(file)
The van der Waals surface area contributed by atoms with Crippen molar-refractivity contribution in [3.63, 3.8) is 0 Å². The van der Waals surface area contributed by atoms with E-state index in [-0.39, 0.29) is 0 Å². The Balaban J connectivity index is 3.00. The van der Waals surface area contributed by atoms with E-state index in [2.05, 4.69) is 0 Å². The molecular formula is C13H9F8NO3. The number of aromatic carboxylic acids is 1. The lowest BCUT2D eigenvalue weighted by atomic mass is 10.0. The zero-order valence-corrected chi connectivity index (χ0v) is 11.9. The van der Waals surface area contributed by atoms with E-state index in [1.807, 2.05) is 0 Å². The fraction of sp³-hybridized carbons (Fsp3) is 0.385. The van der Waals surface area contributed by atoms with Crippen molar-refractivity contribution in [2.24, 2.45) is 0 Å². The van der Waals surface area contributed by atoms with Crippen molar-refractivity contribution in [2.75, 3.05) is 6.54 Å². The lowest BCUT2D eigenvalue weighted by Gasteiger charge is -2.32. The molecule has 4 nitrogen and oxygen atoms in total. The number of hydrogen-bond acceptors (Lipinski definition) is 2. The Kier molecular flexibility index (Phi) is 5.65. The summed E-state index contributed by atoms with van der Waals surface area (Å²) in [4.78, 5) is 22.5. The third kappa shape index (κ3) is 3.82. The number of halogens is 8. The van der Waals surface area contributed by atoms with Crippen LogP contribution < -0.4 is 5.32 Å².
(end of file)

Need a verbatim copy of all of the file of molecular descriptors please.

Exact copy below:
The van der Waals surface area contributed by atoms with Crippen molar-refractivity contribution in [3.63, 3.8) is 0 Å². The van der Waals surface area contributed by atoms with E-state index in [-0.39, 0.29) is 0 Å². The Balaban J connectivity index is 3.00. The van der Waals surface area contributed by atoms with E-state index in [2.05, 4.69) is 0 Å². The molecular formula is C13H9F8NO3. The number of aromatic carboxylic acids is 1. The lowest BCUT2D eigenvalue weighted by atomic mass is 10.0. The zero-order valence-corrected chi connectivity index (χ0v) is 11.9. The van der Waals surface area contributed by atoms with E-state index in [1.807, 2.05) is 0 Å². The fraction of sp³-hybridized carbons (Fsp3) is 0.385. The van der Waals surface area contributed by atoms with Crippen molar-refractivity contribution in [2.24, 2.45) is 0 Å². The van der Waals surface area contributed by atoms with Crippen molar-refractivity contribution in [2.75, 3.05) is 6.54 Å². The lowest BCUT2D eigenvalue weighted by Gasteiger charge is -2.32. The molecule has 4 nitrogen and oxygen atoms in total. The number of hydrogen-bond acceptors (Lipinski definition) is 2. The Kier molecular flexibility index (Phi) is 5.65. The summed E-state index contributed by atoms with van der Waals surface area (Å²) in [4.78, 5) is 22.5. The third kappa shape index (κ3) is 3.82. The number of halogens is 8. The van der Waals surface area contributed by atoms with Crippen LogP contribution < -0.4 is 5.32 Å².